|Economic Analysis of Law →|
In the law courts, discrimination and prejudice in most cases influence the jury and ultimately result in the conviction of falsely alleged or innocent people. Discrimination and prejudice usually affect the people who are despised or may be marginalized in the community. The case of the West Memphis Three saw a young man, Damian Echols being sentenced to death row along with other suspected accomplice for the killing three young boys.
Damian Echols had a troubled past and was rumored to be a devil worshipper. As a result of this, Echols was inexplicably made one of the lead suspects in this homicide case which is among the poorly investigated cases in the history of America. Damian Echols was the prime suspect. He was usually in black clothing and that is where the allegations came from that he was satanic and made him a perfect target by the police.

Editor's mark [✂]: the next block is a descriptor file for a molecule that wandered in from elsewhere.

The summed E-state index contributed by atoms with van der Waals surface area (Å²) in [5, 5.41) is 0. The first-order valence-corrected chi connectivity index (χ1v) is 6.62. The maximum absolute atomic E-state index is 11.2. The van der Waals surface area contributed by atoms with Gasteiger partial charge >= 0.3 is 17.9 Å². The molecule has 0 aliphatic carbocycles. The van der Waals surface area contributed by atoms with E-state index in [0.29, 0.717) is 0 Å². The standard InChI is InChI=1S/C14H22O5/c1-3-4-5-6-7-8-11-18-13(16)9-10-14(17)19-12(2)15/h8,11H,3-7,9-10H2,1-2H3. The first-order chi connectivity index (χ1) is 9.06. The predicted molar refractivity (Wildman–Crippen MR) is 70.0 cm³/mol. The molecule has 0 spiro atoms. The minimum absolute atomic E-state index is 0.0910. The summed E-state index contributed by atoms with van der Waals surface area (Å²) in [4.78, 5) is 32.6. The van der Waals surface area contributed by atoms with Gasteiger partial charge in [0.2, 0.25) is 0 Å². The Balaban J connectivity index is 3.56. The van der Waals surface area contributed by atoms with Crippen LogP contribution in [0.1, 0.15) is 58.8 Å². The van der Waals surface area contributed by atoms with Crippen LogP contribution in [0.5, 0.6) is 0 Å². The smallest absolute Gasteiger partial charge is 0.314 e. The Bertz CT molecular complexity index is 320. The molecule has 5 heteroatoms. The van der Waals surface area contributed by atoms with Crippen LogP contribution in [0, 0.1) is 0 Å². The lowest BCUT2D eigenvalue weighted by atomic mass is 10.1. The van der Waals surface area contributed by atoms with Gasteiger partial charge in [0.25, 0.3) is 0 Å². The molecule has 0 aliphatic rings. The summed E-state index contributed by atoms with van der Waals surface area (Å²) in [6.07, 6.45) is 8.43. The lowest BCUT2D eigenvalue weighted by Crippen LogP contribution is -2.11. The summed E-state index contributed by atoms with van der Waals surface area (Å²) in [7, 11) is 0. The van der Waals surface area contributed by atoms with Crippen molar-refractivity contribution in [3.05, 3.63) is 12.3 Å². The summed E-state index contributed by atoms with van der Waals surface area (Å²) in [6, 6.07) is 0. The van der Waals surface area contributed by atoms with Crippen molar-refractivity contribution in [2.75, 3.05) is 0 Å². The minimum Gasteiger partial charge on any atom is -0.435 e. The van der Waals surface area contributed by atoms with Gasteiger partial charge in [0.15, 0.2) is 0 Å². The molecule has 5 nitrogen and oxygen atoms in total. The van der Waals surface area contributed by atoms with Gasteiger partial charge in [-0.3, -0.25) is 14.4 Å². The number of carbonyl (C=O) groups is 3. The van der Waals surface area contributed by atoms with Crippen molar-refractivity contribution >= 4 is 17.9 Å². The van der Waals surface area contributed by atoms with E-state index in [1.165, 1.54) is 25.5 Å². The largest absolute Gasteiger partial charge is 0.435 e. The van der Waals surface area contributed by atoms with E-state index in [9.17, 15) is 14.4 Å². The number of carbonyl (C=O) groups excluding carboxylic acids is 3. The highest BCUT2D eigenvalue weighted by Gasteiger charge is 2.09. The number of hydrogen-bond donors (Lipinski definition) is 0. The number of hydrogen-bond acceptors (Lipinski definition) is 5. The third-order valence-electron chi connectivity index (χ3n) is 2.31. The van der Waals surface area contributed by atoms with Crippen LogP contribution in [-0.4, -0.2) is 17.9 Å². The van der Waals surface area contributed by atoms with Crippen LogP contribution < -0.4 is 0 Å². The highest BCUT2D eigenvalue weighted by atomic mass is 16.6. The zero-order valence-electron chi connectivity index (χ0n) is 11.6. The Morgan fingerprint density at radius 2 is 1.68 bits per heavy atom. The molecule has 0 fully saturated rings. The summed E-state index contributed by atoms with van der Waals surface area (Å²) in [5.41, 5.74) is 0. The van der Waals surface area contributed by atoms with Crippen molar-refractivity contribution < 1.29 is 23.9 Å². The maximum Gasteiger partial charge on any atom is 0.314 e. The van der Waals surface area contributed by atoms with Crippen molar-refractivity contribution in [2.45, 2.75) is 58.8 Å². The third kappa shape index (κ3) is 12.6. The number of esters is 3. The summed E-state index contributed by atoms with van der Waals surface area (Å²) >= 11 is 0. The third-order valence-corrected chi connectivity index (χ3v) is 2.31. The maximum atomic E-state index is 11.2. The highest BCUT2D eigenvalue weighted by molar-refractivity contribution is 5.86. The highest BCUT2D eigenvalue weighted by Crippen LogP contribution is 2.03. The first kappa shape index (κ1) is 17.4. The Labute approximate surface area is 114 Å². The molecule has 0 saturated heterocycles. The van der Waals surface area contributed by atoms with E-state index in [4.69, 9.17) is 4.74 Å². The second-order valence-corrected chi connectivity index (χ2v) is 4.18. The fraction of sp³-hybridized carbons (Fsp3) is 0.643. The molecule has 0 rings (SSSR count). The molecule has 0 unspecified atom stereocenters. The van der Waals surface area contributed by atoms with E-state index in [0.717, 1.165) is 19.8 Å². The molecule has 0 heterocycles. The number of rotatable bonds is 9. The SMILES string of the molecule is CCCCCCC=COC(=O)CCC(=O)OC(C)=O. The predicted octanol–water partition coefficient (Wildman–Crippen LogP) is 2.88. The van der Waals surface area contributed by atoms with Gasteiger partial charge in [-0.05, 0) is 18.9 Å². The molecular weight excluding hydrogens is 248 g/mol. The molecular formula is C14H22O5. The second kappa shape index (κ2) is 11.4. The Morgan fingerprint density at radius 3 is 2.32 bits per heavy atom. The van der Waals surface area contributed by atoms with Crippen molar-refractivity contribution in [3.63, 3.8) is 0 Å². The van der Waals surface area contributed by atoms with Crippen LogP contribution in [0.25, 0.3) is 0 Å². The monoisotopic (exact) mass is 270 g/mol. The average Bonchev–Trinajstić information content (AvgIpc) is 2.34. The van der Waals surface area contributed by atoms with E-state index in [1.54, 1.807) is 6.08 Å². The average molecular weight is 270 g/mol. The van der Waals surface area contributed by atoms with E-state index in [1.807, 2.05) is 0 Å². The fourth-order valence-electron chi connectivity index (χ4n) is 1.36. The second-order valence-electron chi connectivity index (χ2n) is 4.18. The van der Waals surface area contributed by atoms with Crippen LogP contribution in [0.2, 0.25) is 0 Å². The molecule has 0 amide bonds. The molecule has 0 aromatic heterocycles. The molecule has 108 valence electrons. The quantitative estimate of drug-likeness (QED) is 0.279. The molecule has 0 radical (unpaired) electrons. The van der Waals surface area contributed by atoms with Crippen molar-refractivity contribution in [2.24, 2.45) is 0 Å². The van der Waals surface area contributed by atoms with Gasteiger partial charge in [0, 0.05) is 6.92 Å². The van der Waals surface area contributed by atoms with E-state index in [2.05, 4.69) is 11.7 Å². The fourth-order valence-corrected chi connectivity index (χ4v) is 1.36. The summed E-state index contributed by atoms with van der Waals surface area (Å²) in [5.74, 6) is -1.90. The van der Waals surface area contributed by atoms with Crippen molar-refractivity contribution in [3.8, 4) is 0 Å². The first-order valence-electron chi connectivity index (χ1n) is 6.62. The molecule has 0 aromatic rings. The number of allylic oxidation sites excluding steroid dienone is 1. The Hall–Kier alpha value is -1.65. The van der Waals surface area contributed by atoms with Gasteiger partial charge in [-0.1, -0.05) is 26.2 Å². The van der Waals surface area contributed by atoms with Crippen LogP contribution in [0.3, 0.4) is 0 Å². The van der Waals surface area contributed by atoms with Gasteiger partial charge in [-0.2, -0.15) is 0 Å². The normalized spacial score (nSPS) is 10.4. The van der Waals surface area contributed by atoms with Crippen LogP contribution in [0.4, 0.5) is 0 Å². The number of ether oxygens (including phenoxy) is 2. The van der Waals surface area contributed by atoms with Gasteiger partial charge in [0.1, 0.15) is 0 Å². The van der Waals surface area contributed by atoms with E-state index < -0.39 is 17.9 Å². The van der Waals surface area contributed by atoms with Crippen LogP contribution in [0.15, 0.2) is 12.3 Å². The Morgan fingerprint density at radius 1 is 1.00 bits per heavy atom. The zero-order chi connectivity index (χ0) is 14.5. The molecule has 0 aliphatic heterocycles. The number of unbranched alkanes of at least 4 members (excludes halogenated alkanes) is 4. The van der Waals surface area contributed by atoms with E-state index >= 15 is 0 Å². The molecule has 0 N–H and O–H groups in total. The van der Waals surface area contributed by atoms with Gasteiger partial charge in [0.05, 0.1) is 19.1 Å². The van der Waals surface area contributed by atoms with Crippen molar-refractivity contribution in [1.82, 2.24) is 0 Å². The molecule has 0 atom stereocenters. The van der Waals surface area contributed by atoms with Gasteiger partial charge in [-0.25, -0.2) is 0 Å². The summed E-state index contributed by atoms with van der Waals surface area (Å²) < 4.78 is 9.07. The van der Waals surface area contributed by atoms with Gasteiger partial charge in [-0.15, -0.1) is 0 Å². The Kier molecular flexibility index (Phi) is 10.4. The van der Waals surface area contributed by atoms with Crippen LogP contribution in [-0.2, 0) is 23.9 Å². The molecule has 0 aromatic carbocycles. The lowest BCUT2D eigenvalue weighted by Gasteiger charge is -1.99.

This could be termed as the worst injustice of all times. The defendants in the case were pointed out as suspects since they stood out differently from what was accepted in the society. The evidence from prejudice sources is highly questionable. Getting an unqualified man to analyze Damian Echols’ case of satanic connections could not suffice in helping the prosecutors to incriminate him although that is what actually happened. Damian Echols could easily be used as a scapegoat and not necessarily a representation of the facts on the ground.
The accusation on Damian Echols was made because it was known that the public would certainly think him guilty owing to their notoriety in the society. Damian Echols said that no matter the public opinion, he was innocent and he had the truth that he did not do it. The dark stories and the troubled past were used as scapegoats in this case and not actually the facts on the matter. The accusers went this way to evade the scrutiny ahead of them in the event that the killer could not be found. Therefore, Echols was a victim of the cruelty and prejudice of his society.